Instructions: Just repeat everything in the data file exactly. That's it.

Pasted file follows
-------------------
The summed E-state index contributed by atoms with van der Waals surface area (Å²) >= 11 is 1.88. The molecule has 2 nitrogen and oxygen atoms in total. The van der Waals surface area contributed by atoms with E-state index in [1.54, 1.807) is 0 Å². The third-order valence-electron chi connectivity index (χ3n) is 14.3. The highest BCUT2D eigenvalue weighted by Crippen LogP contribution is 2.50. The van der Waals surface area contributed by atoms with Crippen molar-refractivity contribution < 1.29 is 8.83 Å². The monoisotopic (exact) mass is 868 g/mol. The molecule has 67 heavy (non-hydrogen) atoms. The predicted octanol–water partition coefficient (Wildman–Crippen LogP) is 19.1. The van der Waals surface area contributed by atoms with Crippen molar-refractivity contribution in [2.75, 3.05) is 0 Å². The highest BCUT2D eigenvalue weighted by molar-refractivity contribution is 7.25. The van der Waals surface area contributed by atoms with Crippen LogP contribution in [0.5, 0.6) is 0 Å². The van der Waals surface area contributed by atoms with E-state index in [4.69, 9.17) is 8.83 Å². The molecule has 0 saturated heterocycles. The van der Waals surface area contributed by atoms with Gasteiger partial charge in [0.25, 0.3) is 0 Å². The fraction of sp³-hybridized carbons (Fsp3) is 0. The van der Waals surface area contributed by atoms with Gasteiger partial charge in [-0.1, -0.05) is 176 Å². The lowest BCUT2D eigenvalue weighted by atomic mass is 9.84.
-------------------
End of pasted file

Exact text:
The summed E-state index contributed by atoms with van der Waals surface area (Å²) >= 11 is 1.88. The molecule has 2 nitrogen and oxygen atoms in total. The van der Waals surface area contributed by atoms with E-state index in [1.54, 1.807) is 0 Å². The third-order valence-electron chi connectivity index (χ3n) is 14.3. The highest BCUT2D eigenvalue weighted by Crippen LogP contribution is 2.50. The van der Waals surface area contributed by atoms with Crippen molar-refractivity contribution < 1.29 is 8.83 Å². The monoisotopic (exact) mass is 868 g/mol. The molecule has 67 heavy (non-hydrogen) atoms. The predicted octanol–water partition coefficient (Wildman–Crippen LogP) is 19.1. The van der Waals surface area contributed by atoms with Crippen molar-refractivity contribution in [2.75, 3.05) is 0 Å². The highest BCUT2D eigenvalue weighted by molar-refractivity contribution is 7.25. The van der Waals surface area contributed by atoms with Crippen LogP contribution in [0.5, 0.6) is 0 Å². The van der Waals surface area contributed by atoms with E-state index in [4.69, 9.17) is 8.83 Å². The molecule has 0 saturated heterocycles. The van der Waals surface area contributed by atoms with Gasteiger partial charge in [0.25, 0.3) is 0 Å². The fraction of sp³-hybridized carbons (Fsp3) is 0. The van der Waals surface area contributed by atoms with Gasteiger partial charge in [-0.1, -0.05) is 176 Å². The lowest BCUT2D eigenvalue weighted by atomic mass is 9.84.